was slowly getting closer to the English booth when my van died on me and would not start again no matter how hard I
swore at it!
I was on my own stuck in no-mans land looking with puppy dog eyes at all the other drivers in a vain hope they might
help me. Obviously my brush with the law at the petrol station had got out and they all pretended I was not there. Then
from over the horizon a man named Pierre appeared like a knight in shining armour and said he could help me.
Pierre’s job was to help numpties like me who had broken down and help me he did! He towed me straight down to the train
platform and said to wait. Whilst I was there I checked the status of our train with the others, it was not good news,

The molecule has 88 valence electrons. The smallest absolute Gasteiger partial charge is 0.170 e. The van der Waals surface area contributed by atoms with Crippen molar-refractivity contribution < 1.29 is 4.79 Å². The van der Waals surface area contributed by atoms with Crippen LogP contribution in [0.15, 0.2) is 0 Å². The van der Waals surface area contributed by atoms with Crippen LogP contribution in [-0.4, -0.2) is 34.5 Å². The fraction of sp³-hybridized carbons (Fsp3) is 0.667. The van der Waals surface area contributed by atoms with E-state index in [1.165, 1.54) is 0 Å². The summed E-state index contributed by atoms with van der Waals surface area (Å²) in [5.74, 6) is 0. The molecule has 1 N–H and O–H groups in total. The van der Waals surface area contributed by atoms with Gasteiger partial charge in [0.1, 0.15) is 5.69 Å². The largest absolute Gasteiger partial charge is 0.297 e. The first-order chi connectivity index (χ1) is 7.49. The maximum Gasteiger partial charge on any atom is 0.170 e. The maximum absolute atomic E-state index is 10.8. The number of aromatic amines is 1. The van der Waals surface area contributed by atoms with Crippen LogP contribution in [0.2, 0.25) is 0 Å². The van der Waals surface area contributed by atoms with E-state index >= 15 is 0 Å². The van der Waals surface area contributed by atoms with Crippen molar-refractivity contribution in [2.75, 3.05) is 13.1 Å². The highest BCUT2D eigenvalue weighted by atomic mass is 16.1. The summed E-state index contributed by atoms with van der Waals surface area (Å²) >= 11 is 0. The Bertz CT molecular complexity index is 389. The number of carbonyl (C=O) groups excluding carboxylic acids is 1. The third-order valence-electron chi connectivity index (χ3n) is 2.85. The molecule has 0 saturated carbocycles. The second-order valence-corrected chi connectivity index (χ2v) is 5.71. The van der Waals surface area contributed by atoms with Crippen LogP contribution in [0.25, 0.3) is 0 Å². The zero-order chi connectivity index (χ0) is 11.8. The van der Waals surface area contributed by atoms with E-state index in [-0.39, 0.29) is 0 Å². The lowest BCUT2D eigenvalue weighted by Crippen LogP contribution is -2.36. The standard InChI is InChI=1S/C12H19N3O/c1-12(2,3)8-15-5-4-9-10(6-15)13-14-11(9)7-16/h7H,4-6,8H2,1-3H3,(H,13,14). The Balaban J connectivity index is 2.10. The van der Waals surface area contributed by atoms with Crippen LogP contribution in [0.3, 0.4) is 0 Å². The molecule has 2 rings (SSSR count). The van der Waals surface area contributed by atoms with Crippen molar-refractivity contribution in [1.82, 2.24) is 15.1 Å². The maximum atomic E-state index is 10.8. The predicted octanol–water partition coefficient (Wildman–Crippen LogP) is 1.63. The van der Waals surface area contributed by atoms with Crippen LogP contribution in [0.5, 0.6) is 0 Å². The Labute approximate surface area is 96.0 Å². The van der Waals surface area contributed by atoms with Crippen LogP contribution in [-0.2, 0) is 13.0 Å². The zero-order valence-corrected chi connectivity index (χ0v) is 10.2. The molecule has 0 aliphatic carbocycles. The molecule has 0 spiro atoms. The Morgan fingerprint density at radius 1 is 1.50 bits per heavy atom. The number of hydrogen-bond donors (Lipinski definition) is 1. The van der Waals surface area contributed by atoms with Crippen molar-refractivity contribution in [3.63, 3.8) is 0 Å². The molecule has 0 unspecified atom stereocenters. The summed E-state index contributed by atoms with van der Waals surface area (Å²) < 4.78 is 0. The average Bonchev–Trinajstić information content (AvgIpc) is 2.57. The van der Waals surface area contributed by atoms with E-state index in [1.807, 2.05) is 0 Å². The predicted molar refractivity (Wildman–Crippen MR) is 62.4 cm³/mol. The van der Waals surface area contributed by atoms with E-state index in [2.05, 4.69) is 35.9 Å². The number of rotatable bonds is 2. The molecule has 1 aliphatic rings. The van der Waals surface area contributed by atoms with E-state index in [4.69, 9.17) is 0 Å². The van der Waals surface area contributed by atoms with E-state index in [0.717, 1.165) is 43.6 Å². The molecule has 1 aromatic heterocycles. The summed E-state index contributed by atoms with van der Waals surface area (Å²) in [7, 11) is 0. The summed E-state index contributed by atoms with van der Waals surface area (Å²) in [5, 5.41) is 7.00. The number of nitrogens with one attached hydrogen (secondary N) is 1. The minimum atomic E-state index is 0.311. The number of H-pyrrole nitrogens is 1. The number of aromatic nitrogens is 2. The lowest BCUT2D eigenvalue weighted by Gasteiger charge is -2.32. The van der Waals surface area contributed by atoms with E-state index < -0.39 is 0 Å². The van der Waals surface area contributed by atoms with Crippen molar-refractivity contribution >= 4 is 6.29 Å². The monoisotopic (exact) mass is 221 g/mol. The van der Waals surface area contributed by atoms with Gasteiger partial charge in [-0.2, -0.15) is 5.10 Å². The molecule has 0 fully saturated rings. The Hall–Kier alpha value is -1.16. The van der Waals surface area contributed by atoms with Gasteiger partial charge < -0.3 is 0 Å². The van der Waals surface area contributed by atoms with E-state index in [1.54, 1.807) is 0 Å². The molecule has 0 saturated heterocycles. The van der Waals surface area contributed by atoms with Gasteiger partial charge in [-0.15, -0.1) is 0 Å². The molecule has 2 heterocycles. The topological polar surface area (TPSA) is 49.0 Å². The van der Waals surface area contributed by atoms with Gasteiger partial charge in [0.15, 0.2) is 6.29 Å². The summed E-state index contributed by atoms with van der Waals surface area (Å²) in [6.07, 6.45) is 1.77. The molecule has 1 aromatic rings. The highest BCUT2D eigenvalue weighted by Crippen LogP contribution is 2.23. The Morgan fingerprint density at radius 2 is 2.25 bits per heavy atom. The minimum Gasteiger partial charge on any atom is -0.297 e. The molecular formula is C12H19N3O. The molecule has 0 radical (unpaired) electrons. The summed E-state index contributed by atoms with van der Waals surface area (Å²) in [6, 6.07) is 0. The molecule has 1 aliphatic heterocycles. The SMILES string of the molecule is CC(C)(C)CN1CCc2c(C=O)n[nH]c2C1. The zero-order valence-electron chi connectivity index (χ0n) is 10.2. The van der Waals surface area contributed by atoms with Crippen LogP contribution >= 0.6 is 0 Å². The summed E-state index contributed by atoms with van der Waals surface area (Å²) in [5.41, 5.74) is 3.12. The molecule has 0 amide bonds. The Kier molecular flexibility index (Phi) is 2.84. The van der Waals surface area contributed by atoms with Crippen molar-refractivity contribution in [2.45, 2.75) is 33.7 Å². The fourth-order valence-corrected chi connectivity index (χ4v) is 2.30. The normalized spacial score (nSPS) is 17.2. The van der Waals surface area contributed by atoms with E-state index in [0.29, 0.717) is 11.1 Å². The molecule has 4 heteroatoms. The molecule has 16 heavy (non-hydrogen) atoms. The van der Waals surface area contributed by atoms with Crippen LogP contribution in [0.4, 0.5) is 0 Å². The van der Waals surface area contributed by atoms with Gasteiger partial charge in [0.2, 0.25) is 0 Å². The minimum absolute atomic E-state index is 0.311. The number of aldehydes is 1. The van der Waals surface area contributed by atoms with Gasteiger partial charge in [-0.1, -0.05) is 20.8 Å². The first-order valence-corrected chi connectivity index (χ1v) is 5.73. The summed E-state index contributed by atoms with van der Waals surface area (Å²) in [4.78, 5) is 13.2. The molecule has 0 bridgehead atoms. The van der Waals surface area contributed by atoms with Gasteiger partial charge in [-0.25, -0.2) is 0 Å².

we had an 8 hour wait!
Just then a train pulled up and started loading cars bound for the UK. Once they were all on, Pierre physically pushed
me onto the train and waved au revoir saying that his colleague would help me off the other end. Well I suppose being
broken down in England is better than being broken down in France!
I shook Pierres hand about a dozen times and called him a legend before settling down for the 25 minutes journey. And
then it happened….. we all pray for miracles every now and then but on this occasion, I received some divine
intervention. As all the other cars started to move off I thought I would give the van one last try. With a hopeful turn
of the key she sprang into life first go!
I don’t know who was more surprised, me or the fella getting ready to push me off. I let out a shout of joy as I drove
off the train and all the way home to my family. As soon as I was home I made sure to tell the lads still sat in France
that I was home safely, some 5 hours before their train was due to leave. They were really, really happy for me?!……well